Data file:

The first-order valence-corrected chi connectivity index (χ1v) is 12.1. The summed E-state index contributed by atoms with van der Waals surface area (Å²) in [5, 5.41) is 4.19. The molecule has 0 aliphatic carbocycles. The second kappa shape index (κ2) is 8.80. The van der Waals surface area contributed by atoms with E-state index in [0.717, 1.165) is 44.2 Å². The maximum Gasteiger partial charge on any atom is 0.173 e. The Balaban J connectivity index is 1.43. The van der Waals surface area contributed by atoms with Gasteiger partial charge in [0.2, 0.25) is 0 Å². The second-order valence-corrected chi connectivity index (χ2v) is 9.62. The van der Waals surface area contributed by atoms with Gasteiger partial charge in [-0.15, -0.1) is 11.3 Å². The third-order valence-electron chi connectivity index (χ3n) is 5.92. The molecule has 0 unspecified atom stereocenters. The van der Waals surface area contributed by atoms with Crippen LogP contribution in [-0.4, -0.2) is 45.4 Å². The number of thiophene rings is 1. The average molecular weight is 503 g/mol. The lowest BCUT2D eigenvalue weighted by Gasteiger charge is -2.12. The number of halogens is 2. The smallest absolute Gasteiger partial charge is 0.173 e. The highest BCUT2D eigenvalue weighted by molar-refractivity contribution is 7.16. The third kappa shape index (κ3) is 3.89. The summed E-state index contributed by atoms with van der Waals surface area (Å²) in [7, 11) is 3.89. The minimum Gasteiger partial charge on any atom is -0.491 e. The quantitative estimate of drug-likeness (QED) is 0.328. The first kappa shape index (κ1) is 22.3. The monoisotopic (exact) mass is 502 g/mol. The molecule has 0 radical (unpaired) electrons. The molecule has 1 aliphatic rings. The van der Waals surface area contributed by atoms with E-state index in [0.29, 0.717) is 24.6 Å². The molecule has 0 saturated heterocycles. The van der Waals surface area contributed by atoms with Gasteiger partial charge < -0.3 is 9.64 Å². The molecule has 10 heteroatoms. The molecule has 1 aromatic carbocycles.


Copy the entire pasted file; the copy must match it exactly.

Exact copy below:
The first-order valence-corrected chi connectivity index (χ1v) is 12.1. The summed E-state index contributed by atoms with van der Waals surface area (Å²) in [5, 5.41) is 4.19. The molecule has 0 aliphatic carbocycles. The second kappa shape index (κ2) is 8.80. The van der Waals surface area contributed by atoms with E-state index in [0.717, 1.165) is 44.2 Å². The maximum Gasteiger partial charge on any atom is 0.173 e. The Balaban J connectivity index is 1.43. The van der Waals surface area contributed by atoms with Gasteiger partial charge in [0.2, 0.25) is 0 Å². The second-order valence-corrected chi connectivity index (χ2v) is 9.62. The van der Waals surface area contributed by atoms with Gasteiger partial charge in [-0.15, -0.1) is 11.3 Å². The third-order valence-electron chi connectivity index (χ3n) is 5.92. The molecule has 0 unspecified atom stereocenters. The van der Waals surface area contributed by atoms with Crippen LogP contribution in [-0.4, -0.2) is 45.4 Å². The number of thiophene rings is 1. The average molecular weight is 503 g/mol. The lowest BCUT2D eigenvalue weighted by Gasteiger charge is -2.12. The number of halogens is 2. The smallest absolute Gasteiger partial charge is 0.173 e. The highest BCUT2D eigenvalue weighted by molar-refractivity contribution is 7.16. The third kappa shape index (κ3) is 3.89. The summed E-state index contributed by atoms with van der Waals surface area (Å²) in [7, 11) is 3.89. The minimum Gasteiger partial charge on any atom is -0.491 e. The quantitative estimate of drug-likeness (QED) is 0.328. The first kappa shape index (κ1) is 22.3. The monoisotopic (exact) mass is 502 g/mol. The molecule has 0 radical (unpaired) electrons. The molecule has 1 aliphatic rings. The van der Waals surface area contributed by atoms with E-state index in [0.29, 0.717) is 24.6 Å². The molecule has 0 saturated heterocycles. The van der Waals surface area contributed by atoms with Gasteiger partial charge < -0.3 is 9.64 Å². The molecule has 10 heteroatoms. The molecule has 1 aromatic carbocycles.